Author(s): Korteweg FJ, Bouman K, Erwich JJ, Timmer A, Veeger NJ,
Abstract Share this page
Abstract OBJECTIVE: To estimate success rates for cytogenetic analysis in different tissues after intrauterine fetal death, and study selection criteria and value of cytogenetic testing in determining cause of death. METHODS: Cytogenetic analyses and the value of this test in determining cause by a multidisciplinary panel were studied in 750 fetal deaths. Morphologic abnormalities, small for gestational age (SGA), advanced maternal age (older than 35 years) and maceration were studied as selection criteria. RESULTS: Chromosomal abnormalities were observed in 13\% of fetal deaths. Cytogenetic success rates were significantly higher for invasive testing (85\%) than for postpartum tissue analysis (28\%, P<.001). There were more abnormal chromosomes (38\%) in fetal deaths with morphologic abnormalities than in those without (5\%, P<.001). This was not observed for SGA (16\% compared with 9.2\%, P=.22) or for advanced maternal age (16.7\% compared with 12.0\%, P=.37). The posterior probability of a chromosomal abnormality in the absence of morphologic abnormalities was still 4.6\%. Cytogenetic analysis was successful in 35\% of severely macerated fetuses. We do not advise using these selection criteria, because the failure rate was high on postpartum tissues. Cytogenetic analysis was valuable in determining the cause in 19\% of the fetal deaths. CONCLUSION: Parents should be counseled on aspects of cytogenetic analysis after fetal death. We advise performing nonselective invasive testing after fetal death and before labor for all fetal deaths.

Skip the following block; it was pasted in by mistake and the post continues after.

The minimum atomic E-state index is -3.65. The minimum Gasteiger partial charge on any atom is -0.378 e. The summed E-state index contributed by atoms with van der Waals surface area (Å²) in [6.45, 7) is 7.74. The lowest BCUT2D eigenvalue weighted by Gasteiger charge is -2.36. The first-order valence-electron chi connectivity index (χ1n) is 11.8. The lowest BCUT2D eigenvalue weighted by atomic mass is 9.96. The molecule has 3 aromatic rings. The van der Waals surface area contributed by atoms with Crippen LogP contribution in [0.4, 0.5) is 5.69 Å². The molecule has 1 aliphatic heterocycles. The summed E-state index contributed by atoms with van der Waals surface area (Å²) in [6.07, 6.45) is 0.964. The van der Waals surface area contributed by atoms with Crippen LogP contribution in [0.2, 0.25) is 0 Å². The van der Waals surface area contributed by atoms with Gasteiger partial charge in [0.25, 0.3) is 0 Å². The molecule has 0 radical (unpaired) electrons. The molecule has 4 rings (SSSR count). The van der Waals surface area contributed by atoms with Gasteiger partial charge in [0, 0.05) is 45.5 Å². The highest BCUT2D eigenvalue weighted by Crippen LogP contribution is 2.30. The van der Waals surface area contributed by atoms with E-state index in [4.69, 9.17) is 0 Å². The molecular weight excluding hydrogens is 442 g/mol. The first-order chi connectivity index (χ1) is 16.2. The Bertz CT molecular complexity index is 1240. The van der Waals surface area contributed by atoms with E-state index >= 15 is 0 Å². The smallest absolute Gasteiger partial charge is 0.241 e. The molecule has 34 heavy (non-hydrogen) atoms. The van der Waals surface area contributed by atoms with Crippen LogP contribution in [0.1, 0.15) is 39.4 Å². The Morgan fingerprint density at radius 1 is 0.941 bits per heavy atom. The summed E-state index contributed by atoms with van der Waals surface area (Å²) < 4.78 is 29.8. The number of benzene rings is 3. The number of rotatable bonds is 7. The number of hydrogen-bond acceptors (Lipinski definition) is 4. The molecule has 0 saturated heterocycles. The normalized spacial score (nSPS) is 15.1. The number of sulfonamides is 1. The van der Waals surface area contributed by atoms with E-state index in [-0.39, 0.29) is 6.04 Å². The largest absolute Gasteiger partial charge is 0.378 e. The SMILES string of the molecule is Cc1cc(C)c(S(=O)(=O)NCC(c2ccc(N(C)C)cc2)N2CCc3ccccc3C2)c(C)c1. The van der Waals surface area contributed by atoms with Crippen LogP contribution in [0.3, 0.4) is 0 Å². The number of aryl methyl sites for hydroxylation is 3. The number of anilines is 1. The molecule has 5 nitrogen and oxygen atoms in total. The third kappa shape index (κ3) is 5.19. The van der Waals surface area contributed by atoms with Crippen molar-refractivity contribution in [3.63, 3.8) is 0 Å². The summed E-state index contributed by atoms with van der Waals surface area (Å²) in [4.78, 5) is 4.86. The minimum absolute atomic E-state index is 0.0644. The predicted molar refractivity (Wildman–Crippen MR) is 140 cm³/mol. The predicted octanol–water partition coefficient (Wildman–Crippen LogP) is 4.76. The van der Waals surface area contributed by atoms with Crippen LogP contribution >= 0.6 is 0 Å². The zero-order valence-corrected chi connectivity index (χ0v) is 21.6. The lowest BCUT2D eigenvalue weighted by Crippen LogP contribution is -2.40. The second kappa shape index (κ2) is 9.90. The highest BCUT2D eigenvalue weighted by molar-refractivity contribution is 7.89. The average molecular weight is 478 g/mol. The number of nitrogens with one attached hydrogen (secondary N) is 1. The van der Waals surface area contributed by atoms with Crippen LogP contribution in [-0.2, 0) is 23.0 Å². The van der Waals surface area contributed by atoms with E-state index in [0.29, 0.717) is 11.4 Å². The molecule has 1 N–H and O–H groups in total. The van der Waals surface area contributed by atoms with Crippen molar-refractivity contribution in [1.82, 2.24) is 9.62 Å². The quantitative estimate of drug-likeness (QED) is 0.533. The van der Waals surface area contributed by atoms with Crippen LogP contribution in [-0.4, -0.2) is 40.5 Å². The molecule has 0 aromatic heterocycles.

This article was published in Obstet Gynecol
and referenced in Human Genetics & Embryology